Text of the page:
I especially disagree with our management’s use of these evaluations as a way of ranking our performance, especially under worsening conditions in the classroom.

  2. Helen McDonald

    Thank you for this thoughtful response to a thorny issue. I am an associate prof in the Midwifery Education Program at McMaster University. This is a small program of 30 students. The Program is highly structured, most courses are mandatory leaving tutors of unpopular or difficult courses quite vulnerable. In addition tutor (or preceptor in the clinical setting) may be provided by only a very limited number of students, making any interpretation of the feedback quite difficult.

  3. Laurie Kruk

    Thank you for initiating an important discussion of Student Teaching Evaluations (or as they are termed at my institution, Student Opinion Surveys). It is a very important to explore their continuing use in hiring, tenure and promotion processes.

    I was especially struck by this comment from OCUFA’s study:

    “In fact, in multiple large studies it has been shown that instructors who help students achieve higher outcomes in future learning receive relatively poor ratings compared with instructors of the same course whose students later attained lower academic outcomes.” Although I am not entirely sure how to read this, it SOUNDS as if teachers are being ‘marked down’ for actually helping student to develop and learn, now and in the future. Food for thought?


    Laurie Kruk, Associate Professor, English Studies
    Nipissing University

  4. Zachary Rose

    Very interesting! OUSA noted similar concerns when researching SETs for our policy papers. However, we maintain that student feedback has the potential to be an important and useful source of information. The next step, in our view, is discussing how to design SETs that eliminate harassment, reduce bias, etc.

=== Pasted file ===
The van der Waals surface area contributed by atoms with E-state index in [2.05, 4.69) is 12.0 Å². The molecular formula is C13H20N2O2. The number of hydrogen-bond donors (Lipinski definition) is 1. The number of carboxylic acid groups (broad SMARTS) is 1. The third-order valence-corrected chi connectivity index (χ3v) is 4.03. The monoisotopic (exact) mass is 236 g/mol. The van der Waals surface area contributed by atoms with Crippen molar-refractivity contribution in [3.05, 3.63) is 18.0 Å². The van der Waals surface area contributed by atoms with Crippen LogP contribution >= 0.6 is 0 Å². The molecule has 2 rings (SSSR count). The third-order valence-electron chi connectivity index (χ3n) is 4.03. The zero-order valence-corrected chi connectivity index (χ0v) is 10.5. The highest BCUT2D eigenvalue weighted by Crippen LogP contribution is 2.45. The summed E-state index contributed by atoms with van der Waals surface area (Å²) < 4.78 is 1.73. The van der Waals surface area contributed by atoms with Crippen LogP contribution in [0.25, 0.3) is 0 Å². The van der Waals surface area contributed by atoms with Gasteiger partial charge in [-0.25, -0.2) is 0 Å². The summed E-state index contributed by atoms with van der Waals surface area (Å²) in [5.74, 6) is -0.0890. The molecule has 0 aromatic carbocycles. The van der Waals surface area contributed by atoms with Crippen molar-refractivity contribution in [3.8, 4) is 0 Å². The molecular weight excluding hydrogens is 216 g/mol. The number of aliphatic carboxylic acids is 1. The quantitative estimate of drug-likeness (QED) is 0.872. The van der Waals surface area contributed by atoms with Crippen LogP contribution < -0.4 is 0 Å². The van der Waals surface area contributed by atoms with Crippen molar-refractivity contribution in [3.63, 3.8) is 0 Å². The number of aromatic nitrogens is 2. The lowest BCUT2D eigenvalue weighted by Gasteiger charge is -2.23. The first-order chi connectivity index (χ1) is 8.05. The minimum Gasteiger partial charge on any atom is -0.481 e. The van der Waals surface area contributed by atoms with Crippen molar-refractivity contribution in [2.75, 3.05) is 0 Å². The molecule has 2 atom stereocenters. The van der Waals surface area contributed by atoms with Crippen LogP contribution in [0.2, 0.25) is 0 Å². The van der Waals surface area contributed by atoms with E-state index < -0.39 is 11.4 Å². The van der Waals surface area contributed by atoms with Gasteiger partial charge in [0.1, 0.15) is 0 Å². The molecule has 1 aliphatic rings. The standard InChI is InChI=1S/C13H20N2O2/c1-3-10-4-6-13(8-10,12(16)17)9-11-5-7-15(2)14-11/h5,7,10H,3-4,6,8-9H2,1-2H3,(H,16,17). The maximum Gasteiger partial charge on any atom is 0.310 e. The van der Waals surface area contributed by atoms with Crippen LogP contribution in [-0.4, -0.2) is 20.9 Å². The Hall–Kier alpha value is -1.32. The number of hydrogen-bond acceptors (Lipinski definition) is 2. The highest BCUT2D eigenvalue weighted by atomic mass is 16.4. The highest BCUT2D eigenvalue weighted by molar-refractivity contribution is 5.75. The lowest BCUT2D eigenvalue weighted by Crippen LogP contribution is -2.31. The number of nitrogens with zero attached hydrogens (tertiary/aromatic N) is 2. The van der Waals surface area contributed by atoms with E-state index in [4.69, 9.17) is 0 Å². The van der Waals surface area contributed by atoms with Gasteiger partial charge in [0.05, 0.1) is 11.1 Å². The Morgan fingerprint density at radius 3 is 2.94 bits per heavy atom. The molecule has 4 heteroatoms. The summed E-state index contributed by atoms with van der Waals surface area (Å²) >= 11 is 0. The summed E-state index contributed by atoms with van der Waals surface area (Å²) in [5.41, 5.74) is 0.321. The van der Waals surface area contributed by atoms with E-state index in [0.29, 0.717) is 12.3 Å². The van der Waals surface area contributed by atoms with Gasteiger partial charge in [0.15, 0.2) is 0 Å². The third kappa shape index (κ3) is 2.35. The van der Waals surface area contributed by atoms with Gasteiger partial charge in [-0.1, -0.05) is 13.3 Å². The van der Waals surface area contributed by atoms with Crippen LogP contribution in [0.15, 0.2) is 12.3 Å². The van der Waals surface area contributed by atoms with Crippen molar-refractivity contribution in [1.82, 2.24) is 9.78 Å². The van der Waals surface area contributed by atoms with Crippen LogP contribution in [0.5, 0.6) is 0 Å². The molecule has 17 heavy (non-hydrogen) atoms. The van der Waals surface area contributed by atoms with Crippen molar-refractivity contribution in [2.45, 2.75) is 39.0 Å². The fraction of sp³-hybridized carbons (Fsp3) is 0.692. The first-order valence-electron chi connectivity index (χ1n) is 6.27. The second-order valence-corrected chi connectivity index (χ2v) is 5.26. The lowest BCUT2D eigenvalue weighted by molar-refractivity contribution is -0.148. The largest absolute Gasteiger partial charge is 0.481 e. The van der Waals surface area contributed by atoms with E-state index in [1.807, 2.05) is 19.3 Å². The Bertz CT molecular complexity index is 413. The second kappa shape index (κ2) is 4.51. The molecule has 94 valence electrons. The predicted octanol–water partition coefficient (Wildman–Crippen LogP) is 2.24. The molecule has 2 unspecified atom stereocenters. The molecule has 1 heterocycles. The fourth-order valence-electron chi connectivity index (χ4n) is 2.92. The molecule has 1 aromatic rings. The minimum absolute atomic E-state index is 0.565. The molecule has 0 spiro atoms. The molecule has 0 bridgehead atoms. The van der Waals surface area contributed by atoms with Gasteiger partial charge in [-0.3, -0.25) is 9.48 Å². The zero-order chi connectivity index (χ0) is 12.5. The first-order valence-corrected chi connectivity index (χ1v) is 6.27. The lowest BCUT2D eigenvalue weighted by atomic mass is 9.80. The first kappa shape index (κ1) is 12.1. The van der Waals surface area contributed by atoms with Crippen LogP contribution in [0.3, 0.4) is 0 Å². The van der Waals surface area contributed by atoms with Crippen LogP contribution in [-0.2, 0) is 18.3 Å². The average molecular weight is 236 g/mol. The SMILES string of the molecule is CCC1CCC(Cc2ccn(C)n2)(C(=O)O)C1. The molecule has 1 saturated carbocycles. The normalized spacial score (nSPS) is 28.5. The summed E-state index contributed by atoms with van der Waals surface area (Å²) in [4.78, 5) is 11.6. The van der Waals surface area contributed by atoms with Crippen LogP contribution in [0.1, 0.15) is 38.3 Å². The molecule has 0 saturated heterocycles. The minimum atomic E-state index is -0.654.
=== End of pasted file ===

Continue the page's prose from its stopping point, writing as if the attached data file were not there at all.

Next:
5. Gavin Moodie

    There would be far less reliance on student questionnaires if there were systematic evaluations of the quality of teaching. Just as it is inconceivable to make important decisions about research performance without peer evaluation, so peer evaluation should be central to teaching.

  6. Catherine Stewart

    I was very interested to read about the initial research on evaluations. I would like to suggest three other factors be taken into account: 1) age/gender and race/gender of instructor (i.e. older women as well as women of colour); 2) content of the course, particularly if the course deals with emotional and/or controversial issues, or if the course challenges the status quo in any way by the information/data presented, or if it deals with an unpopular subject like statistics; and 3) whether or not the course is mandatory. I would argue that there is an intersectionality that applies. That is an older woman or woman of colour, or combination of all three, teaching something controversial/emotional or unpopular/difficult and/or mandatory.